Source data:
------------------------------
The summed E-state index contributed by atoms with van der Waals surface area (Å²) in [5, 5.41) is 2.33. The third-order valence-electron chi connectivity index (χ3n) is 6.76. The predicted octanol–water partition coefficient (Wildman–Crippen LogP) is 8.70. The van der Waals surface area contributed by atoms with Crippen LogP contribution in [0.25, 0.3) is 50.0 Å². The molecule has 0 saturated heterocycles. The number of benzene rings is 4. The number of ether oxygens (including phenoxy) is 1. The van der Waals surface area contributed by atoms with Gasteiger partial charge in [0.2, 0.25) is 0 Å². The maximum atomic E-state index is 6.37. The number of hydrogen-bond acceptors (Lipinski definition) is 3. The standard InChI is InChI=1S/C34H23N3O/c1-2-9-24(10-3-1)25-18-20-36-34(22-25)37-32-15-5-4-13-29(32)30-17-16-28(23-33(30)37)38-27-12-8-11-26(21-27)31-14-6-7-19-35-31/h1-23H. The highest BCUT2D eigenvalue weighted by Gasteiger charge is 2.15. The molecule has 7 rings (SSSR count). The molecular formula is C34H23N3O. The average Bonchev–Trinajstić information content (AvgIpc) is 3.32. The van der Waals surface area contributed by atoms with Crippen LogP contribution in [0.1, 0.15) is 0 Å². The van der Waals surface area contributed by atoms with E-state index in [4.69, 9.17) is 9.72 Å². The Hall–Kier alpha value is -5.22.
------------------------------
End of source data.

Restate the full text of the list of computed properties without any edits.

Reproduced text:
The summed E-state index contributed by atoms with van der Waals surface area (Å²) in [5, 5.41) is 2.33. The third-order valence-electron chi connectivity index (χ3n) is 6.76. The predicted octanol–water partition coefficient (Wildman–Crippen LogP) is 8.70. The van der Waals surface area contributed by atoms with Crippen LogP contribution in [0.25, 0.3) is 50.0 Å². The molecule has 0 saturated heterocycles. The number of benzene rings is 4. The number of ether oxygens (including phenoxy) is 1. The van der Waals surface area contributed by atoms with Gasteiger partial charge in [0.2, 0.25) is 0 Å². The maximum atomic E-state index is 6.37. The number of hydrogen-bond acceptors (Lipinski definition) is 3. The standard InChI is InChI=1S/C34H23N3O/c1-2-9-24(10-3-1)25-18-20-36-34(22-25)37-32-15-5-4-13-29(32)30-17-16-28(23-33(30)37)38-27-12-8-11-26(21-27)31-14-6-7-19-35-31/h1-23H. The highest BCUT2D eigenvalue weighted by Gasteiger charge is 2.15. The molecule has 7 rings (SSSR count). The molecular formula is C34H23N3O. The average Bonchev–Trinajstić information content (AvgIpc) is 3.32. The van der Waals surface area contributed by atoms with Crippen LogP contribution in [0.1, 0.15) is 0 Å². The van der Waals surface area contributed by atoms with E-state index in [4.69, 9.17) is 9.72 Å². The Hall–Kier alpha value is -5.22.